Acoustic and Perceptual Consequences of Speech Cues for Children With Dysarthria Purpose Reductions in articulatory working space and vocal intensity have been linked to intelligibility deficits in children with dysarthria due to cerebral palsy. However, few studies have examined the outcomes of behavioral treatments aimed at these underlying impairments or investigated which treatment cues might best facilitate improved intelligibility. This study ... Research Article
Research Article  |   June 22, 2017
Acoustic and Perceptual Consequences of Speech Cues for Children With Dysarthria
 
Author Affiliations & Notes
  • Erika S. Levy
    Department of Communication Sciences & Disorders, Teachers College, Columbia University, New York
  • Younghwa M. Chang
    Department of Communication Sciences & Disorders, Teachers College, Columbia University, New York
  • Joséphine A. Ancelle
    Department of Communication Sciences & Disorders, Teachers College, Columbia University, New York
  • Megan J. McAuliffe
    Department of Communication Disorders and New Zealand Institute of Language, Brain and Behaviour, University of Canterbury, Christchurch
  • Disclosure: The authors have declared that no competing interests existed at the time of publication.
    Disclosure: The authors have declared that no competing interests existed at the time of publication. ×
  • Correspondence to Erika S. Levy: elevy@tc.columbia.edu
  • Editor: Yana Yunusova
    Editor: Yana Yunusova×
  • Associate Editor: Adam Buchwald
    Associate Editor: Adam Buchwald×
Article Information
Speech, Voice & Prosodic Disorders / Dysarthria / Hearing & Speech Perception / Acoustics / Speech, Voice & Prosody / Special Issue: Selected Papers From the 2016 Conference on Motor Speech—Basic and Clinical Science and Technology / Research Articles
Research Article   |   June 22, 2017
Acoustic and Perceptual Consequences of Speech Cues for Children With Dysarthria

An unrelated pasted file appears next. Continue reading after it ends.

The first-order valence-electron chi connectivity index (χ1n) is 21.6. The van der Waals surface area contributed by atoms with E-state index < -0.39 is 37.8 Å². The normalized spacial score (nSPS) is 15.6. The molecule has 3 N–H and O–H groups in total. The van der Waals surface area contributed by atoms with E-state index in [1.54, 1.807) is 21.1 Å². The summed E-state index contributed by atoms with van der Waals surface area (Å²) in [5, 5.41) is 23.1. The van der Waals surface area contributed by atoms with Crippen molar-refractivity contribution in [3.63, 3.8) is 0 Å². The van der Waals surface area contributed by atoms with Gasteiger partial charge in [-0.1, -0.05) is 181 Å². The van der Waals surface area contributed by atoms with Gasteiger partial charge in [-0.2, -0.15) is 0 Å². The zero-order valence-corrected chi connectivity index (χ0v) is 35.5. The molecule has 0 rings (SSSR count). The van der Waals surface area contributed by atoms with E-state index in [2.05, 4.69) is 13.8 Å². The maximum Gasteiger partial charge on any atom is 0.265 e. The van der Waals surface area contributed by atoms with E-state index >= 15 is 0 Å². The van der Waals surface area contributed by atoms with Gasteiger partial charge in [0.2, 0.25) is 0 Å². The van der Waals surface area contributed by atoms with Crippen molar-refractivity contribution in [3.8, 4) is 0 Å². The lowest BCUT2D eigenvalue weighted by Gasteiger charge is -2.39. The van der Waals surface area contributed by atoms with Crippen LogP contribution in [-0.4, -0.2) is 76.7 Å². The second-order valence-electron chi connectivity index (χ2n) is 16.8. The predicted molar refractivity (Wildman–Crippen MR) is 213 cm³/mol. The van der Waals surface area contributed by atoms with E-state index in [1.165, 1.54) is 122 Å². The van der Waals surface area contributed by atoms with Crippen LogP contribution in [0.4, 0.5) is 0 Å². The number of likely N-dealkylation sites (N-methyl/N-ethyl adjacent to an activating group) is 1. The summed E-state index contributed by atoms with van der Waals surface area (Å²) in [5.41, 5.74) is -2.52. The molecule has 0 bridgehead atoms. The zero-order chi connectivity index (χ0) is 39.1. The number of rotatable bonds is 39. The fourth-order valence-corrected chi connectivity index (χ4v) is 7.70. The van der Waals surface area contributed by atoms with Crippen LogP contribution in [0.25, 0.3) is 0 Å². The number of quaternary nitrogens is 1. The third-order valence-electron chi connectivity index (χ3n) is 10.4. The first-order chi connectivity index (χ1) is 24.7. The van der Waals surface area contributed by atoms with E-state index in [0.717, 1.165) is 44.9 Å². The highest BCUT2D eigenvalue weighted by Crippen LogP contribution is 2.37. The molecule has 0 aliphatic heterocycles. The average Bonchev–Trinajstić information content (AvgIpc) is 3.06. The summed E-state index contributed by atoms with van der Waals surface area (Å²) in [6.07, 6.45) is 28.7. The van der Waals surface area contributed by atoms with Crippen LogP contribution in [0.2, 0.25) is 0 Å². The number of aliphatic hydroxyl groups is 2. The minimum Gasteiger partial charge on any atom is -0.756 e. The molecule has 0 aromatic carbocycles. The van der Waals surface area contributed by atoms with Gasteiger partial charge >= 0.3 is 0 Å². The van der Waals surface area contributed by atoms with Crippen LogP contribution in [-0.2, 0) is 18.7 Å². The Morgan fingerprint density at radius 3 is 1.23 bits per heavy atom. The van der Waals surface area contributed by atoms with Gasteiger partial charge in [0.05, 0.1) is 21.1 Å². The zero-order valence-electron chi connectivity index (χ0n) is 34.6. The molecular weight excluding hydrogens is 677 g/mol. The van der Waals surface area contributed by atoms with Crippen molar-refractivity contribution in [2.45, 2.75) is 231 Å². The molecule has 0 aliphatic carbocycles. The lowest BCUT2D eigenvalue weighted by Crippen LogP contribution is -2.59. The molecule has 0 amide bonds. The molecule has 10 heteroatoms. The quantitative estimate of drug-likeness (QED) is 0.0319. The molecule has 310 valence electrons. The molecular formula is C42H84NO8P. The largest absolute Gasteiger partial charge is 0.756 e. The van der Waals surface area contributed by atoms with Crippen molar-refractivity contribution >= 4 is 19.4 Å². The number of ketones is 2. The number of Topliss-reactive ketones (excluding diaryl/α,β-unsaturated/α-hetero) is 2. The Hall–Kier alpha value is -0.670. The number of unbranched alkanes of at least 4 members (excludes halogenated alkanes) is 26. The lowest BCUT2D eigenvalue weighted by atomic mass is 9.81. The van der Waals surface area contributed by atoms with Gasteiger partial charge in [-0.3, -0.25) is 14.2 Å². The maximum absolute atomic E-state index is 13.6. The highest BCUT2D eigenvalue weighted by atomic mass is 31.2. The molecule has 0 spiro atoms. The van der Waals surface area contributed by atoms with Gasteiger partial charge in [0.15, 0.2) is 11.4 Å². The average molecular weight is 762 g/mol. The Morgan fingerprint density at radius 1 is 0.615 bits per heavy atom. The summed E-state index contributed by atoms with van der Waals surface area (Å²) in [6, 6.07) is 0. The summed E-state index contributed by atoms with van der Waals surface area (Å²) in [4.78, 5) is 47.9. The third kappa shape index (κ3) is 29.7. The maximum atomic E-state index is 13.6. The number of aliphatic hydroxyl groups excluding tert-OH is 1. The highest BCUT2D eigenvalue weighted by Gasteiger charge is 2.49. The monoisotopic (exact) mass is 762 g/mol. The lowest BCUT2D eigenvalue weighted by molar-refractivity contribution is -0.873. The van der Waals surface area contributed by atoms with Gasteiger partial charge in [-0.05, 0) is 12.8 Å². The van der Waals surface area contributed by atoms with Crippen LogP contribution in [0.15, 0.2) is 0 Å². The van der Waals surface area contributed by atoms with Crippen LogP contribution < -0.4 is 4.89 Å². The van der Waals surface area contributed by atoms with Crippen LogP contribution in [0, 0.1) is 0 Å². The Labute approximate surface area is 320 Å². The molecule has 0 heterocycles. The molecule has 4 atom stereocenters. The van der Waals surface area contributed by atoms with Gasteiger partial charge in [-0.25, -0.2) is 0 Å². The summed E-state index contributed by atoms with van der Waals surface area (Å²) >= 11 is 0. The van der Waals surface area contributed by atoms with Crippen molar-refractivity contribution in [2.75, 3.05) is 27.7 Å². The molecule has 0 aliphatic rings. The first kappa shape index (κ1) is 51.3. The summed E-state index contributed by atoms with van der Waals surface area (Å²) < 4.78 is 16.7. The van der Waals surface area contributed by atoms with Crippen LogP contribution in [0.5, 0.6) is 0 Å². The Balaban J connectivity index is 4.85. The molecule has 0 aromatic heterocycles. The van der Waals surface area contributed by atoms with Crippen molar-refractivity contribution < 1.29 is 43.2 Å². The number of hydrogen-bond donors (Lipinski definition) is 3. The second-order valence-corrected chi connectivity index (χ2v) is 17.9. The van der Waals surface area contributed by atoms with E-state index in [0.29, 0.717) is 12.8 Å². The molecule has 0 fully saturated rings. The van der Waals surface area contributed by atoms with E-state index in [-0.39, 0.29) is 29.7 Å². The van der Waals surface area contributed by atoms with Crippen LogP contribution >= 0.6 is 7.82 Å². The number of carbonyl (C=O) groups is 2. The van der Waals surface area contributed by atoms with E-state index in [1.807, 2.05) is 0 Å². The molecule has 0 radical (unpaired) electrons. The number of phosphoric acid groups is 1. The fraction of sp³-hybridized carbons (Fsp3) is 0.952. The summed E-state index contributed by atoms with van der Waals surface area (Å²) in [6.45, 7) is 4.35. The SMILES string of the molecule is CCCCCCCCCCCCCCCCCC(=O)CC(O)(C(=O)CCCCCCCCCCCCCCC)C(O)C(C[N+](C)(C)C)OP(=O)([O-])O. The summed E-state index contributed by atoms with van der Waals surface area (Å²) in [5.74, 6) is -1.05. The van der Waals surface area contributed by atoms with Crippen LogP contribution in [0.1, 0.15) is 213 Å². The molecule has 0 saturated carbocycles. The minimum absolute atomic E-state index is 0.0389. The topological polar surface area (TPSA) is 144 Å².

Journal of Speech, Language, and Hearing Research, June 2017, Vol. 60, 1766-1779. doi:10.1044/2017_JSLHR-S-16-0274
History: Received June 28, 2016 , Revised September 16, 2016 , Accepted January 9, 2017
 
Journal of Speech, Language, and Hearing Research, June 2017, Vol. 60, 1766-1779. doi:10.1044/2017_JSLHR-S-16-0274
History: Received June 28, 2016; Revised September 16, 2016; Accepted January 9, 2017

Purpose Reductions in articulatory working space and vocal intensity have been linked to intelligibility deficits in children with dysarthria due to cerebral palsy. However, few studies have examined the outcomes of behavioral treatments aimed at these underlying impairments or investigated which treatment cues might best facilitate improved intelligibility. This study assessed the effects of cues targeting clear speech (i.e., “Speak with your big mouth”) and greater vocal intensity (i.e., “Speak with your strong voice”) on acoustic measures of speech production and intelligibility.

Method Eight children with spastic dysarthria due to cerebral palsy repeated sentence- and word-level stimuli across habitual, big mouth, and strong voice conditions. Acoustic analyses were conducted, and 48 listeners completed orthographic transcription and scaled intelligibility ratings.

Results Both cues resulted in significant changes to vocal intensity and speech rate although the degree of change varied by condition. In a similar manner, perceptual analysis revealed significant improvements to intelligibility with both cues; however, at the single-word level, big mouth outperformed strong voice.

Conclusion Children with dysarthria are capable of changing their speech styles differentially in response to cueing. Both the big mouth and strong voice cues hold promise as intervention strategies to improve intelligibility in this population.

Supplemental Material https://doi.org/10.23641/asha.5116843

Acknowledgments
Thank you to the participants, their families, as well as to Ernest Chang, Renée Deschenes, Sarah Eldib, Robert Fromont, Andrew Gordon, Bethany Hetrick, Hsing-Ching Kuo, Sarya Majdalani, and Bhavini Surana.
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